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From Value One, Winter 2014-2015 No.47  

Osaka Castle, a beloved landmark of the city


Many people love Osaka Castle and consider it a significant Osaka landmark. While it is well known that construction on the castle began in 1583 by the order of Toyotomi Hideyoshi, it is not as widely known that after the Toyotomi family's downfall the Tokugawa shogunate rebuilt the castle with an even larger donjon (keep or central tower). The rebuilt keep, however, burned down as the result of a lightning strike. Until its restoration in the Showa Era (1926–89), Osaka Castle was a castle without a keep for 266 years.

In 1928, Hajime Seki—then the mayor of Osaka City—proposed reconstructing the keep. The project was approved, and wholly funded by donations from citizens.

To build the keep in its original form from the days of Toyotomi, the blueprint was drawn up with only a folding screen depicting the summer campaign of the siege of Osaka to rely on. Structural steel-reinforced concrete (SRC)—the most advanced technology at the time—was chosen as the material, and in 1931, the third generation of the Osaka Castle keep was completed.


"As a monument supposed to stand forever, the keep required perfect strength," explains Mr. Yuji Miyamoto, assistant technical director of the Osaka Castle Tower. "This may have been the reason why SRC was used."

SRC is an architectural structure much favored in Japan, in which steel frames such as H beams are integrated into a concrete core to increase earthquake resistance. Alarmed by the tremendous disaster the Great Kanto Earthquake of 1923 inflicted, Tachu Naito—known as the father of earthquake-resisting structures, and who later designed Tokyo Tower—led the research effort into SRC.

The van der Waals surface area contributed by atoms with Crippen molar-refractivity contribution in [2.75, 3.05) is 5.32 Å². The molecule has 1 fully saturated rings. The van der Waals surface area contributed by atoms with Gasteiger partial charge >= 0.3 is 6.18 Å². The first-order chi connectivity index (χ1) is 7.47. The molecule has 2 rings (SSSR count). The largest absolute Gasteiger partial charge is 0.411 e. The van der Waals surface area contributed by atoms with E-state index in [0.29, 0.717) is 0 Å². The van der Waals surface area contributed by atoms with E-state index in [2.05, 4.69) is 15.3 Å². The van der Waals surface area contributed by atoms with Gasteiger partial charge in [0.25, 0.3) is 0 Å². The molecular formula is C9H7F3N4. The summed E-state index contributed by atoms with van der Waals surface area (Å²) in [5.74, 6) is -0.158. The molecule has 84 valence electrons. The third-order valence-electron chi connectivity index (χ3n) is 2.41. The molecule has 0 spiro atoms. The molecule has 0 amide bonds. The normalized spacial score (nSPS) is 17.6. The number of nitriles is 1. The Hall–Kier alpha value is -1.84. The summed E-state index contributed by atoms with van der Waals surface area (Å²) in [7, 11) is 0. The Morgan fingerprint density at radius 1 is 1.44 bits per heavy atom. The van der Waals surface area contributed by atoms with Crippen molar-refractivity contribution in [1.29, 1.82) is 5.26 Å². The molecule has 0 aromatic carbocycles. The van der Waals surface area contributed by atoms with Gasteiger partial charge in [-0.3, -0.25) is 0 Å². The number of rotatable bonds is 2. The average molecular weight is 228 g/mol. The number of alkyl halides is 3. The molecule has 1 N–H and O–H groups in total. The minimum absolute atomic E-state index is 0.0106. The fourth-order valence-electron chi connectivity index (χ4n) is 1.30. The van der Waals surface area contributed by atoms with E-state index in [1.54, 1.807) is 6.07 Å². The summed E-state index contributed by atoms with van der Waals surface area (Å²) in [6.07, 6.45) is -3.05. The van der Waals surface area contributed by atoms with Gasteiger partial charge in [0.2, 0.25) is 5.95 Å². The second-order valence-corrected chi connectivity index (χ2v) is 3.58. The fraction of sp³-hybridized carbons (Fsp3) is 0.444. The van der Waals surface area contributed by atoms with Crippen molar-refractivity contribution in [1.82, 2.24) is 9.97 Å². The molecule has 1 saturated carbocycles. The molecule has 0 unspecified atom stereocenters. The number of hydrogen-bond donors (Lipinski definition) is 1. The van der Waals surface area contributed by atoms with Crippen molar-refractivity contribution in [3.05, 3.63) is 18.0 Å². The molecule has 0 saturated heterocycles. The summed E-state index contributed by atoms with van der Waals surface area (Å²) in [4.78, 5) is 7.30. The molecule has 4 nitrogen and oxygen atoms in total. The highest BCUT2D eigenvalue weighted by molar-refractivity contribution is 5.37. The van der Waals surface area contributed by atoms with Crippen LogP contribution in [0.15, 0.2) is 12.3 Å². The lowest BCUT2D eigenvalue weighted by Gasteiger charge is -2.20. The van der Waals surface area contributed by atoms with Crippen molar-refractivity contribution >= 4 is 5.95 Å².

Many of the oldest existing buildings made from SRC are in Osaka, including Osaka Castle's keep, the Osaka prefectural government office building (1927) and the Nankai Building (1932). At the time, Osaka surpassed Tokyo in population, and was so full of energy that it was called the number one city in the Orient, and had large and modern buildings being constructed one after another.

"The restoration of the Osaka Castle keep was necessary to revive a symbolic scene of Osaka, the ever-developing metropolis," Miyamoto explains. It continues to stand at the center of this city of merchants and to shine on its citizens.

The folding screen depicting the summer campaign of the siege of Osaka, the basis of the reconstruction of the external features of the castle (preserved at the keep)


Osaka Castle's keep in the process of reconstruction (preserved at the keep)


About 1.5 million people visit Osaka Castle every year




Obayashi History Museum
Le Pont de Ciel Building 3F (former head office building of the Obayashi Corporation) 6-9 Kitahama-Higashi, Chuo-ku, Osaka
Tel: +81-6-6946-4626
Open: 9:00 a.m. to 5:00 p.m. (admission is available until 4:30 p.m.)
Closed on Saturdays, Sundays, national holidays and other company-designated holidays
Entrance free

Yoshigoro Obayashi founded Obayashi Corporation in Osaka in 1892. The company has built many historical structures, including the head office of Itochu Shoten, Ltd. (1915)—the first SRC structure in Osaka—the Osaka Castle keep and the prefectural government office building. Under the motto "meeting the challenges of new technology," Obayashi Corporation has constructed diverse buildings with its advanced technology. The DNA of the company that has made these creations possible is succeeded by many of the latest buildings including Tokyo Skytree®. The history of the company and the architecture of Osaka are passed down to the current generation at the Obayashi History Museum.
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